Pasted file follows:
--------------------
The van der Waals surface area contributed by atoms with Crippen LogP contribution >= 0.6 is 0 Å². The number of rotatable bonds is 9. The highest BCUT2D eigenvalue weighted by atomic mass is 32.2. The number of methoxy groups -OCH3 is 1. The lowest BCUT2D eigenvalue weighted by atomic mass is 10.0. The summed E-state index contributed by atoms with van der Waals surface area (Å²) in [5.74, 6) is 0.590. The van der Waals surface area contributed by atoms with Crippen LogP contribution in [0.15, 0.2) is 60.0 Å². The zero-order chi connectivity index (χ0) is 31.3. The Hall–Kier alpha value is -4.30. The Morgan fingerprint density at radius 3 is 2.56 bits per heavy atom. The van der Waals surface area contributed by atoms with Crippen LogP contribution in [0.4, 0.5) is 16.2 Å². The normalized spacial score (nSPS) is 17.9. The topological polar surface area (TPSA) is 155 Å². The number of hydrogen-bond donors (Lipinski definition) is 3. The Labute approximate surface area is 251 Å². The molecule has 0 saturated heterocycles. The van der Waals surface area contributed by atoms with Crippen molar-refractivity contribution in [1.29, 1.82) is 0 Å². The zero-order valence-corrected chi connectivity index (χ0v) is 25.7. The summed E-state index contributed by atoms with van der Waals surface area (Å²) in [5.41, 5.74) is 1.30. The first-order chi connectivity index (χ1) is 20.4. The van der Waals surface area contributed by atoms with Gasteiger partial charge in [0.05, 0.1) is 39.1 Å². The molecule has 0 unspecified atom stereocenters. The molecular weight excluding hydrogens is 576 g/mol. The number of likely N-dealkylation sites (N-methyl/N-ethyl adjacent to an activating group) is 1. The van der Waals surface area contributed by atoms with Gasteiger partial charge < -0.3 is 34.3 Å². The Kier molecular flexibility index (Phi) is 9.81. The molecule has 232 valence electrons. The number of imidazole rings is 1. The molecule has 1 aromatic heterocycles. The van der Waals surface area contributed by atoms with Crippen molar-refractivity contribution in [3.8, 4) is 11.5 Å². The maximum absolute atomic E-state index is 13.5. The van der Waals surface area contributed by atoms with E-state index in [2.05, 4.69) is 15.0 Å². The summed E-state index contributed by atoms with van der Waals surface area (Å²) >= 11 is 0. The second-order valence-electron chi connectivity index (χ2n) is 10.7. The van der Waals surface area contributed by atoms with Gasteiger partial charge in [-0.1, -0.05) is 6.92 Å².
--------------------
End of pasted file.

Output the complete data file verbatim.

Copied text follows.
The van der Waals surface area contributed by atoms with Crippen LogP contribution >= 0.6 is 0 Å². The number of rotatable bonds is 9. The highest BCUT2D eigenvalue weighted by atomic mass is 32.2. The number of methoxy groups -OCH3 is 1. The lowest BCUT2D eigenvalue weighted by atomic mass is 10.0. The summed E-state index contributed by atoms with van der Waals surface area (Å²) in [5.74, 6) is 0.590. The van der Waals surface area contributed by atoms with Crippen LogP contribution in [0.15, 0.2) is 60.0 Å². The zero-order chi connectivity index (χ0) is 31.3. The Hall–Kier alpha value is -4.30. The Morgan fingerprint density at radius 3 is 2.56 bits per heavy atom. The van der Waals surface area contributed by atoms with Crippen LogP contribution in [0.4, 0.5) is 16.2 Å². The normalized spacial score (nSPS) is 17.9. The topological polar surface area (TPSA) is 155 Å². The number of hydrogen-bond donors (Lipinski definition) is 3. The Labute approximate surface area is 251 Å². The molecule has 0 saturated heterocycles. The van der Waals surface area contributed by atoms with Crippen molar-refractivity contribution in [1.29, 1.82) is 0 Å². The zero-order valence-corrected chi connectivity index (χ0v) is 25.7. The summed E-state index contributed by atoms with van der Waals surface area (Å²) in [5.41, 5.74) is 1.30. The first-order chi connectivity index (χ1) is 20.4. The van der Waals surface area contributed by atoms with Gasteiger partial charge in [0.05, 0.1) is 39.1 Å². The molecule has 0 unspecified atom stereocenters. The molecular weight excluding hydrogens is 576 g/mol. The number of likely N-dealkylation sites (N-methyl/N-ethyl adjacent to an activating group) is 1. The van der Waals surface area contributed by atoms with Gasteiger partial charge < -0.3 is 34.3 Å². The Kier molecular flexibility index (Phi) is 9.81. The molecule has 232 valence electrons. The number of imidazole rings is 1. The molecule has 1 aromatic heterocycles. The van der Waals surface area contributed by atoms with Crippen molar-refractivity contribution in [3.8, 4) is 11.5 Å². The maximum absolute atomic E-state index is 13.5. The van der Waals surface area contributed by atoms with E-state index in [2.05, 4.69) is 15.0 Å². The summed E-state index contributed by atoms with van der Waals surface area (Å²) >= 11 is 0. The second-order valence-electron chi connectivity index (χ2n) is 10.7. The van der Waals surface area contributed by atoms with Gasteiger partial charge in [-0.1, -0.05) is 6.92 Å².